Italian Prime Minister Giorgia Meloni has cautioned against the gender ideology growing in popularity among European liberals, warning the movement will ultimately be “to the detriment of women” who will become “its first victims.”
In an interview with Grazia, an Italian weekly women’s magazine, the Italian premier dismissed the claims by the progressive movement that gender is a social construct that is fluid in nature, insisting it is determined solely by biological sex.
“Today, the unilateral right to proclaim oneself a woman or a man is being claimed, beyond any path — surgical, pharmacological or even administrative. Male and female are rooted in the body, and this is an incontrovertible fact,” Meloni told the magazine.
She warned that any suggestion to the contrary is an ideology that will ultimately infringe on women’s rights and women’s security.
“Today, to be a woman, one claims that it is enough to proclaim oneself as such; in the meantime, work is being done to erase a woman’s body, its essence, its difference. Women are the first victims of gender ideology. Many feminists think so too.”
The Brothers of Italy leader lamented the fact that women often “don’t believe they can compete with men and end up competing with each other, convinced that there is a lower level to which to relegate their skills.” She revealed her belief that “women have a great autonomous strength that must be freed from the thousand obstacles that cage it, but also from the taboos of which women themselves often become victims.”
Meloni’s words were appreciated by some members of the LGBT community, including Cristina Gramolini, the president of ArciLesbica, an association of lesbians and pro-lesbian groups.
“I agree with Meloni on the fact that giving a man the possibility of declaring himself a woman, beyond any surgical, pharmacological and administrative path, damages women,” Gramolini said, as reported in Italian newspaper Il Giornale.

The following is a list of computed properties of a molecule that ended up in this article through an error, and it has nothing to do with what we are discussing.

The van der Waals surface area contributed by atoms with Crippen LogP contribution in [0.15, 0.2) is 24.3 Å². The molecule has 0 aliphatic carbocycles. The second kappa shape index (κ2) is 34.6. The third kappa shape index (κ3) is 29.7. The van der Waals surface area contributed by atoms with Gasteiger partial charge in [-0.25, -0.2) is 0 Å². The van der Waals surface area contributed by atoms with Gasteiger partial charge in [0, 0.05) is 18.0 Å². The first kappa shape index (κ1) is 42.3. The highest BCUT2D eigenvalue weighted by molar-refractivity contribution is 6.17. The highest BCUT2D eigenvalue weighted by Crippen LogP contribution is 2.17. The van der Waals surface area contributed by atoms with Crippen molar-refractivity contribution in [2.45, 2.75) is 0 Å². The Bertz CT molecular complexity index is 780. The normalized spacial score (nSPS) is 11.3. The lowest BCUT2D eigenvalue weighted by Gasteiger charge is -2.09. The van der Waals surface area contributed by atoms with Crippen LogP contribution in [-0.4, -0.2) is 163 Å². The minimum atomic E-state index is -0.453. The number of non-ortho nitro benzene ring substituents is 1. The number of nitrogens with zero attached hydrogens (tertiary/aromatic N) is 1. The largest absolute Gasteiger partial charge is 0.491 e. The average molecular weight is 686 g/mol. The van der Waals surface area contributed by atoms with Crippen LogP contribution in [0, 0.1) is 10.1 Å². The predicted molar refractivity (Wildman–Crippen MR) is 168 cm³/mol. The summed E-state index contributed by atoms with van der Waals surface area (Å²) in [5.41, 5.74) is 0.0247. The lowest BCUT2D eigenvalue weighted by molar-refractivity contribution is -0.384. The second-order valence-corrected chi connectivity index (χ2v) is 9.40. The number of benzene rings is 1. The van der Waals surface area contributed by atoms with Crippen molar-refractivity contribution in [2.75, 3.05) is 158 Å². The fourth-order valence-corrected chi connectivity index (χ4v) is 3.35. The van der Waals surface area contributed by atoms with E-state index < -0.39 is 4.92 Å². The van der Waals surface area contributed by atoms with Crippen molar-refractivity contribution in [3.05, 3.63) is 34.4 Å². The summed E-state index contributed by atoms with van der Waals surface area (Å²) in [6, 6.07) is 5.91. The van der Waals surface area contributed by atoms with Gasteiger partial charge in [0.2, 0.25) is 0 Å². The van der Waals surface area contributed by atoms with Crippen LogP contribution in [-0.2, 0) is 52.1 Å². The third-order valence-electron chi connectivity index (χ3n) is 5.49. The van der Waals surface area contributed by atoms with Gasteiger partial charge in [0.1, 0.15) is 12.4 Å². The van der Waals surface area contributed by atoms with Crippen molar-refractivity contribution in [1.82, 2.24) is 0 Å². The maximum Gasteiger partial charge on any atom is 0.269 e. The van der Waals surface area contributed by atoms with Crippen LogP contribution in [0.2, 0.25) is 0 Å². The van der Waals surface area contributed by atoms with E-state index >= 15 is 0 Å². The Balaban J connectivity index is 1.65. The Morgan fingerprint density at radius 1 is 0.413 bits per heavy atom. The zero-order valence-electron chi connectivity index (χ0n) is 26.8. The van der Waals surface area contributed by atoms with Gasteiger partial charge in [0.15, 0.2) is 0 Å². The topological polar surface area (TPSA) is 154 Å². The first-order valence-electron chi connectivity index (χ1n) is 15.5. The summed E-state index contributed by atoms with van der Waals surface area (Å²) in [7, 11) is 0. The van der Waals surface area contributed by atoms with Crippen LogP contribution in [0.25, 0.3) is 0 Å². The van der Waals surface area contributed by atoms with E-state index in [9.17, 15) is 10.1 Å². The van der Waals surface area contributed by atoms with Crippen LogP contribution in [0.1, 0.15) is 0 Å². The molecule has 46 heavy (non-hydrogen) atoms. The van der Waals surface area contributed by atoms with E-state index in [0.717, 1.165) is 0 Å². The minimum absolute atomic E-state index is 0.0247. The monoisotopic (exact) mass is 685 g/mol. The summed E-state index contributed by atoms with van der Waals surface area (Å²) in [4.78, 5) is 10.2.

“I agree with the fact that I do not believe one can skip the sexual body, i.e., a woman cannot be a male by self-declaration alone, this would harm reality and women, for example in women’s sports or in equal opportunity policies.”
Gramolini did, however, say she disagrees on the matter of gender fluidity, insisting that men and women do not need to act as such and can act “over time in different ways,” as “masculinity and femininity are not natural” unlike the female and male bodies.
Meloni has long claimed to be a staunch advocate of women’s rights and came under pressure from some feminist groups following her electoral success when some Italian media reported she wanted to abolish abortion laws.
Speaking in September after her election win, the Italian premier reaffirmed her support for abortion, insisting she wanted abortion laws to work for women in a bid to promote greater family values in the future.
“I do not intend to abolish law 194 … I want to apply law 194 to add a right: If today there are women who find themselves forced to have an abortion, for example, because they have no money to raise that child or because they feel alone, I want to give them a chance to make a different choice, without taking anything away from those who want to choose abortion,” Meloni said last year.